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Foundation gives Colorado favorable ratings for telehealth regulations

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Joe Mueller

(The Center Square) – Colorado received two favorable scores in four areas reviewed in the Reason Foundation’s 50-state review of current telehealth regulations and innovation.

Colorado was praised for being modality neutral, defined as providing for health systems to utilize many kinds of telehealth and not only live video. Telehealth is defined as delivering health care services using telecommunications technologies for either synchronous or asynchronous delivery of services through technology.

The Reason Foundation report, “State Policy Agenda for Telehealth Innovation,” stated lawmakers have an opportunity to learn from both mistakes and breakthroughs made in telehealth during the COVID-19 pandemic. The research found a trend of states showing “a surprising lack of urgency” in updating laws and regulations in the area.

Colorado also received a favorable rating for allowing patients to start telehealth by any mode. The organization gave an unsatisfactory rating to Colorado’s barriers to telehealth across state lines. The report recommended legislators pass an “easy registration or reciprocity law for all providers” to provide access to virtual care from providers licensed in other states.

The report gave Colorado a fair rating on regulations pertaining to nurse practitioners being allowed to practice without a doctor providing oversight or co-signing work. The report urged changing of state laws and regulations to allow providers to practice at “the top of their license to take the next step toward a more quality-oriented, affordable, and innovative health system.”

“While telehealth services were available long before the pandemic, millions of Americans used telehealth for the first time over the past three years,” the report said. “The rapid adoption of telehealth technology was enabled by emergency regulatory reforms undertaken at the federal and state levels.”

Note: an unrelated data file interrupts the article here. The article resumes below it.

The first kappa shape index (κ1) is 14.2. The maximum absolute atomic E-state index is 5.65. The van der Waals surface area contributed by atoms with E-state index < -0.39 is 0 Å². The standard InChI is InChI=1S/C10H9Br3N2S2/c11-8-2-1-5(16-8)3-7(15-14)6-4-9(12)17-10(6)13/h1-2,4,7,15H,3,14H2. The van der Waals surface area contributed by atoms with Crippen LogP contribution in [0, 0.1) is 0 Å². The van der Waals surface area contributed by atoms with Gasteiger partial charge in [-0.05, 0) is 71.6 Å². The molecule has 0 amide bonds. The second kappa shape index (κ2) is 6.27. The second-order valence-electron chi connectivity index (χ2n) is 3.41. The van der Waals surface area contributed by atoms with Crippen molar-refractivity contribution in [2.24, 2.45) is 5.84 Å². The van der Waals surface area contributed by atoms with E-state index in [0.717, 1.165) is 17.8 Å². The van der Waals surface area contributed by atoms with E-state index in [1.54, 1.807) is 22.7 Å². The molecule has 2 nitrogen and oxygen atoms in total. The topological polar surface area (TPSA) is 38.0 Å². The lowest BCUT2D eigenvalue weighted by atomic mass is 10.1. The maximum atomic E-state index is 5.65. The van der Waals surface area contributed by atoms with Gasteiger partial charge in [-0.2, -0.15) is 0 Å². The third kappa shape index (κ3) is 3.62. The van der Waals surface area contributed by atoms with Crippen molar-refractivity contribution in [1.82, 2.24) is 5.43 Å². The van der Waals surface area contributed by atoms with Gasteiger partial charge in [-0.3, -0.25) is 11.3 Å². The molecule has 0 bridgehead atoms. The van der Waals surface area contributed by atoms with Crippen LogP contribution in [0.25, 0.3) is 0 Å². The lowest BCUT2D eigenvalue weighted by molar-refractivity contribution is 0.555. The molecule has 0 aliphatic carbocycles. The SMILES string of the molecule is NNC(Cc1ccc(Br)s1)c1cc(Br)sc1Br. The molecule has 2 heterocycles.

The only states to receive positive assessments in all four categories were Arizona and Delaware.

“States must continue to refocus their efforts to ensure clear laws and guidelines are in place for innovation to emerge so that patients and providers can benefit from this helpful tool in any care delivery toolbox,” the report stated. “Immediate action will be needed to avoid disrupting patient access to providers they gained during COVID, as other options may not exist in their community. For many patients, cutting off remote access to care is the difference between them receiving care in this manner versus no care at all.”

The Center for Improving Health Care, a non-profit in Colorado dedicated to fostering collaboration in support services and healthcare information, reported 9.5 million telehealth services provided from 2019 to 2021. The agency’s research showed 52 percent of telehealth utilization in the state was for mental health conditions, followed by endocrine/nutritional conditions (6 percent) musculoskeletal conditions (5 percent) and nervous system conditions (5 percent).

The top telehealth providers were behavioral health (39 percent) and primary care (23 percent).

More than $1 million was spent on the telehealth services with an average of $180 in medical spending per person, per year. Approximately 36 percent of telehealth users were between the ages of 18 and 44 and 23 percent were age 17 or younger.